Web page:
Why Market Segmentation and Prioritisation is Crucial
I have been working as a consultant in Strategic Marketing and Product Management for many years now. I work with clients who are not just from the technology sector but from across a broad range of industries. I am seeing a common thread across many of these clients – the paradox of choice! How can market segmentation help?
Generally, as I start each engagement, we undertake a short capability assessment so that we can explore together where there may be gaps in the the company’s approach to what I call strategic marketing or commercial product management.
Invariably, when we chat about where they have challenges, and reflect on the capability assessment that captures all team members inputs anonymously, one of the key areas that is highlighted almost every time is lack of market focus.
Whether it is a startup or a more established business, they often are adhoc or scattergun in their approach to where they will find market opportunity.
What is a Paradox of Choice?
I have rarely come across a company that has not been relatively clear in describing the product or solution they have created. What they tend to be less clear on are the market segments that might benefit most from their product or solution. Generally, in each engagement I see one of two things happening:
- The company has a product or service but they are struggling to align this with a clear need from a broad enough market base that will help them to drive meaningful revenue – i.e they have a product or solution looking for a market
- The company has a product or service that could address many different market challenges across lots of different areas i.e. they are suffering from what I call a paradox of choice.
A paradox of choice might make us feel good because we think we have lots of opportunities to choose from. In reality having too many opportunities actually requires more effort. A lack of focus, jumping from one opportunity to the next and not targeting sales and marketing resources in the right way will not help us to maximise market opportunities that could be strategically very lucrative.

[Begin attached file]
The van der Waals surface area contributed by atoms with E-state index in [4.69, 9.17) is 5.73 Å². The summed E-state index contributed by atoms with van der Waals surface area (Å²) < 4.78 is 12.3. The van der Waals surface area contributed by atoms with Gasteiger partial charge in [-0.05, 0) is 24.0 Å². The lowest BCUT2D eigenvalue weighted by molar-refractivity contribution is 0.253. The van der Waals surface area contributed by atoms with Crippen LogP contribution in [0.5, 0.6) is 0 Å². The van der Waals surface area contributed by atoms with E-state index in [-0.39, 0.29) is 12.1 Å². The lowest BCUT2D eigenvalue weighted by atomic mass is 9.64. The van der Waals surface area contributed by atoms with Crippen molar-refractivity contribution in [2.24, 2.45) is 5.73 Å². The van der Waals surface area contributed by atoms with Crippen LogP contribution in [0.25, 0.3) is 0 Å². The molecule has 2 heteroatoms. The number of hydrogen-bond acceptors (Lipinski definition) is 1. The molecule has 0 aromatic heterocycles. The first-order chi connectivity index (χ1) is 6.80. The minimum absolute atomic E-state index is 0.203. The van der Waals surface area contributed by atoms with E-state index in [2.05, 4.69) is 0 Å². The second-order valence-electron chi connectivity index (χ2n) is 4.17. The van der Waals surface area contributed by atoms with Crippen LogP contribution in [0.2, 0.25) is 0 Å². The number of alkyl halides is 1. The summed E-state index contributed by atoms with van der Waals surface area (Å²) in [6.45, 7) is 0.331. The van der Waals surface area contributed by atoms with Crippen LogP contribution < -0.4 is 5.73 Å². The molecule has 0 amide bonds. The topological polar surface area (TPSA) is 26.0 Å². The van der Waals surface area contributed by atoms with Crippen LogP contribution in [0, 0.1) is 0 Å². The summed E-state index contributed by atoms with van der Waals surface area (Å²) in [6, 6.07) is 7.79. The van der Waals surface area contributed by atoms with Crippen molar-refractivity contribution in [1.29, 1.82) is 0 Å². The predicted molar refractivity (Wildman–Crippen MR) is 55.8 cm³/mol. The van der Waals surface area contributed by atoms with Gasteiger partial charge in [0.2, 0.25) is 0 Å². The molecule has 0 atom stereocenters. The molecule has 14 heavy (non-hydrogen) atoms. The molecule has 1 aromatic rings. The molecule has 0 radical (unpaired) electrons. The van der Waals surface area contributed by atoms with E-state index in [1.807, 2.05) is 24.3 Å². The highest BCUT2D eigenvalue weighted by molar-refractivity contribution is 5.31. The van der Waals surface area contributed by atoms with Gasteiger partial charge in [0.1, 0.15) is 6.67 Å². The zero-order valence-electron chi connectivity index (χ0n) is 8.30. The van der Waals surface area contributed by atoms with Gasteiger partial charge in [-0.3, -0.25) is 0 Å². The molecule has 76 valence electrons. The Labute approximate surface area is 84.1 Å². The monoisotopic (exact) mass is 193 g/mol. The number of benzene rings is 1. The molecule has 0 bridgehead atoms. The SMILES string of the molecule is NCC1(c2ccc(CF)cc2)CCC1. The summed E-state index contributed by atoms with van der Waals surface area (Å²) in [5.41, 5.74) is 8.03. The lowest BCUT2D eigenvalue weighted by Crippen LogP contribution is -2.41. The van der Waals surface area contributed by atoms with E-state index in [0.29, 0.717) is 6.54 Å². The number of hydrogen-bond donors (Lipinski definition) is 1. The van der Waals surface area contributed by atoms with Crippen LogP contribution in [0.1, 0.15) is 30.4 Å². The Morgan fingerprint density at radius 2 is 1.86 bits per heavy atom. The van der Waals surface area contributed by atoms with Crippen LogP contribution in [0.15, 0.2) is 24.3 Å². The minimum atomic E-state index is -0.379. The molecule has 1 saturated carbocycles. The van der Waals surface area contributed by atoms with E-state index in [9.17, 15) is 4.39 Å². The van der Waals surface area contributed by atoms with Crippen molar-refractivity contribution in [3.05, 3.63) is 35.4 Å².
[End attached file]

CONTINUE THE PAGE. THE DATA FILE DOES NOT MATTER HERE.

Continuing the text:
Why Market Segmentation Helps?
Taking time as a company to outline market opportunity and to assess this market opportunity through insight gathering and then through a prioritsation exercise can be hugely beneficial.
So who should perform this market segmentation and prioritisation exercise? In my view it is part of the role of a strategic Product Manager or a Strategic Marketer. The beneficiaries of this exercise are:
- The CEO – they will have a way of aligning their strategic objectives (OKRs or KPIs) with defined market opportunities
- Sales – the CEO can work with the sales team to assign realistic sales targets to validated market segments
- Marketing – the marketing team can define compelling value propositions for each prioritised market segment and drive targeted marketing campaigns
In my experience, lots of companies avoid this activity because it does require some effort and focus and it does require some experience in doing it right. It is crucial to choose the right criteria to support segmentation, to implement market research to generate insights for decision making and to get buy-in from the full leadership team in prioritising market opportunity.
What are the consequences of not doing this?
From my experience, the key consequences of a lack of market focus are:
- A sales team that are scattergun in their approach to revenue generation. Sales is an operational cost to the business and not ensuring that the sales team are focused and targeted at the right markets is a mistake
- Revenue is coming from markets that are not really aligned with the strategic objectives of the business – perhaps leading to bespoke engagements to meet clients needs
- Revenue is not being generated in a repeatable way from clients with similar challenges
- Sales forecasting is really challenging as it is difficult to predict where market demand will come from
As a senior leadership team, take some time to help the business to achieve real focus by undertaking a market segmentation and prioritisation exercise.
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